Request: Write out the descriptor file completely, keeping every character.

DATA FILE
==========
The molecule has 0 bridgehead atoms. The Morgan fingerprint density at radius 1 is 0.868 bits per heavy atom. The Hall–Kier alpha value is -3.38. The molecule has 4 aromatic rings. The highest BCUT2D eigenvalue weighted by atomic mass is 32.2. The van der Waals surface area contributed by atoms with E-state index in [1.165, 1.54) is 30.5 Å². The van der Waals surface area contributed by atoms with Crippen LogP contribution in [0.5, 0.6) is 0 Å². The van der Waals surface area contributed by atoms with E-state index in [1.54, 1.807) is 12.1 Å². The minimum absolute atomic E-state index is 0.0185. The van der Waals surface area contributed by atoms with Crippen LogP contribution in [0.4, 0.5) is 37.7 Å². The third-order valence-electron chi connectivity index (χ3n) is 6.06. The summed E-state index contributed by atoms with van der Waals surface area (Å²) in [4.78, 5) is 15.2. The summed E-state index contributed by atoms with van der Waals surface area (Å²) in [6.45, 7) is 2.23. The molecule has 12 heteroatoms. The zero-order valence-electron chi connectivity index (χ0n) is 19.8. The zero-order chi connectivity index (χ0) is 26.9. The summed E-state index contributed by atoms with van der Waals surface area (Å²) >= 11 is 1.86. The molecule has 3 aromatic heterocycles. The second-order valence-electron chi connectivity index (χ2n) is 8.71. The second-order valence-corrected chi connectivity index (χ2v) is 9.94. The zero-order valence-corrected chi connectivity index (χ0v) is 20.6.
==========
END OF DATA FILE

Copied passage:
The molecule has 0 bridgehead atoms. The Morgan fingerprint density at radius 1 is 0.868 bits per heavy atom. The Hall–Kier alpha value is -3.38. The molecule has 4 aromatic rings. The highest BCUT2D eigenvalue weighted by atomic mass is 32.2. The van der Waals surface area contributed by atoms with E-state index in [1.165, 1.54) is 30.5 Å². The van der Waals surface area contributed by atoms with Crippen LogP contribution in [0.5, 0.6) is 0 Å². The van der Waals surface area contributed by atoms with E-state index in [1.54, 1.807) is 12.1 Å². The minimum absolute atomic E-state index is 0.0185. The van der Waals surface area contributed by atoms with Crippen LogP contribution in [0.4, 0.5) is 37.7 Å². The third-order valence-electron chi connectivity index (χ3n) is 6.06. The summed E-state index contributed by atoms with van der Waals surface area (Å²) in [4.78, 5) is 15.2. The summed E-state index contributed by atoms with van der Waals surface area (Å²) in [6.45, 7) is 2.23. The molecule has 12 heteroatoms. The zero-order valence-electron chi connectivity index (χ0n) is 19.8. The zero-order chi connectivity index (χ0) is 26.9. The summed E-state index contributed by atoms with van der Waals surface area (Å²) >= 11 is 1.86. The molecule has 3 aromatic heterocycles. The second-order valence-electron chi connectivity index (χ2n) is 8.71. The second-order valence-corrected chi connectivity index (χ2v) is 9.94. The zero-order valence-corrected chi connectivity index (χ0v) is 20.6.